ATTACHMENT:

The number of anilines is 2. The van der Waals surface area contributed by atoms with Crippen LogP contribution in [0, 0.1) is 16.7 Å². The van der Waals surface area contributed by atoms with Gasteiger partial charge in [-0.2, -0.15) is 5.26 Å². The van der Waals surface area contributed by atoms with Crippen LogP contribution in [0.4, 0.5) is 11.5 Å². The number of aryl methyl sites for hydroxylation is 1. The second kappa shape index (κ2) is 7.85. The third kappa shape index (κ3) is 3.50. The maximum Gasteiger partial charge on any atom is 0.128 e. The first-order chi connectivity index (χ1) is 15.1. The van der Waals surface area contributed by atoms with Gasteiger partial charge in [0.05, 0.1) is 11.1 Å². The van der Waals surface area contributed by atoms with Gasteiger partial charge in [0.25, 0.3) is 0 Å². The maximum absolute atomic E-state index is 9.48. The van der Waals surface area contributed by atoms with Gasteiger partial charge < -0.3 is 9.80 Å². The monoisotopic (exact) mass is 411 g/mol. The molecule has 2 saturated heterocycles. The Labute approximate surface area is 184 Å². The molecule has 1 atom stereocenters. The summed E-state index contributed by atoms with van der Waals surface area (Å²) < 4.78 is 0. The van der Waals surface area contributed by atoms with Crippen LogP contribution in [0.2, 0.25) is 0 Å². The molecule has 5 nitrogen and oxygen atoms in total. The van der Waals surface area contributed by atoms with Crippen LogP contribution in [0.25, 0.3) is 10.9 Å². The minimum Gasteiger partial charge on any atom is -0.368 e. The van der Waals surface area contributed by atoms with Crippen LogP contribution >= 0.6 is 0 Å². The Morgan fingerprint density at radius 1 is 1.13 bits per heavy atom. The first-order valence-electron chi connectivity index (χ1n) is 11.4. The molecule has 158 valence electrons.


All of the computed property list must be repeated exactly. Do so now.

The number of anilines is 2. The van der Waals surface area contributed by atoms with Crippen LogP contribution in [0, 0.1) is 16.7 Å². The van der Waals surface area contributed by atoms with Gasteiger partial charge in [-0.2, -0.15) is 5.26 Å². The van der Waals surface area contributed by atoms with Crippen LogP contribution in [0.4, 0.5) is 11.5 Å². The number of aryl methyl sites for hydroxylation is 1. The second kappa shape index (κ2) is 7.85. The third kappa shape index (κ3) is 3.50. The maximum Gasteiger partial charge on any atom is 0.128 e. The first-order chi connectivity index (χ1) is 15.1. The van der Waals surface area contributed by atoms with Gasteiger partial charge in [0.05, 0.1) is 11.1 Å². The van der Waals surface area contributed by atoms with Gasteiger partial charge in [0.25, 0.3) is 0 Å². The maximum absolute atomic E-state index is 9.48. The van der Waals surface area contributed by atoms with Gasteiger partial charge < -0.3 is 9.80 Å². The monoisotopic (exact) mass is 411 g/mol. The molecule has 2 saturated heterocycles. The Labute approximate surface area is 184 Å². The molecule has 1 atom stereocenters. The summed E-state index contributed by atoms with van der Waals surface area (Å²) < 4.78 is 0. The van der Waals surface area contributed by atoms with Crippen LogP contribution in [0.2, 0.25) is 0 Å². The molecule has 5 nitrogen and oxygen atoms in total. The van der Waals surface area contributed by atoms with Crippen LogP contribution in [0.25, 0.3) is 10.9 Å². The minimum Gasteiger partial charge on any atom is -0.368 e. The van der Waals surface area contributed by atoms with Crippen LogP contribution >= 0.6 is 0 Å². The Morgan fingerprint density at radius 1 is 1.13 bits per heavy atom. The first-order valence-electron chi connectivity index (χ1n) is 11.4. The molecule has 158 valence electrons.